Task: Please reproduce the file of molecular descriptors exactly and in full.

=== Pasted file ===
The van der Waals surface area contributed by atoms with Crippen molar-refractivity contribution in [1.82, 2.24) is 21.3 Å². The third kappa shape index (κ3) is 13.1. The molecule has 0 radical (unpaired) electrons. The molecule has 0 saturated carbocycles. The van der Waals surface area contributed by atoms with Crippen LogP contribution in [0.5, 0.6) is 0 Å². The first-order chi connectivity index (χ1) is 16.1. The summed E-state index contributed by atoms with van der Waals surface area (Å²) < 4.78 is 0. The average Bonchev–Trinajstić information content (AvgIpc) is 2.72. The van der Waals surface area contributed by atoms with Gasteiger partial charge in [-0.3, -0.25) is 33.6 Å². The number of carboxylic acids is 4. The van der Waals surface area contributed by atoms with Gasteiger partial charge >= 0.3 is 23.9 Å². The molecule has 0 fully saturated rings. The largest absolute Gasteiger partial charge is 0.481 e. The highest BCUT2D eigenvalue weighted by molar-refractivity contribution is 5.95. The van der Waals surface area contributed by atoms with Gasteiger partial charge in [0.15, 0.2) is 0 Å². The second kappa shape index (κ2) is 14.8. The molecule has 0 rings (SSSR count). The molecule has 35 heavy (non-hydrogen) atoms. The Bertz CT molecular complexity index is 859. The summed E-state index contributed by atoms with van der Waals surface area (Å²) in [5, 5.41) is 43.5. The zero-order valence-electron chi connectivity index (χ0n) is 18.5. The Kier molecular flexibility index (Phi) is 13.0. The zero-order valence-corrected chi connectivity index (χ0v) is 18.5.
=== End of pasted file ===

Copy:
The van der Waals surface area contributed by atoms with Crippen molar-refractivity contribution in [1.82, 2.24) is 21.3 Å². The third kappa shape index (κ3) is 13.1. The molecule has 0 radical (unpaired) electrons. The molecule has 0 saturated carbocycles. The van der Waals surface area contributed by atoms with Crippen LogP contribution in [0.5, 0.6) is 0 Å². The first-order chi connectivity index (χ1) is 16.1. The summed E-state index contributed by atoms with van der Waals surface area (Å²) < 4.78 is 0. The average Bonchev–Trinajstić information content (AvgIpc) is 2.72. The van der Waals surface area contributed by atoms with Gasteiger partial charge in [-0.3, -0.25) is 33.6 Å². The number of carboxylic acids is 4. The van der Waals surface area contributed by atoms with Gasteiger partial charge >= 0.3 is 23.9 Å². The molecule has 0 fully saturated rings. The largest absolute Gasteiger partial charge is 0.481 e. The highest BCUT2D eigenvalue weighted by molar-refractivity contribution is 5.95. The van der Waals surface area contributed by atoms with Gasteiger partial charge in [0.15, 0.2) is 0 Å². The second kappa shape index (κ2) is 14.8. The molecule has 0 rings (SSSR count). The molecule has 35 heavy (non-hydrogen) atoms. The Bertz CT molecular complexity index is 859. The summed E-state index contributed by atoms with van der Waals surface area (Å²) in [5, 5.41) is 43.5. The zero-order valence-electron chi connectivity index (χ0n) is 18.5. The Kier molecular flexibility index (Phi) is 13.0. The zero-order valence-corrected chi connectivity index (χ0v) is 18.5.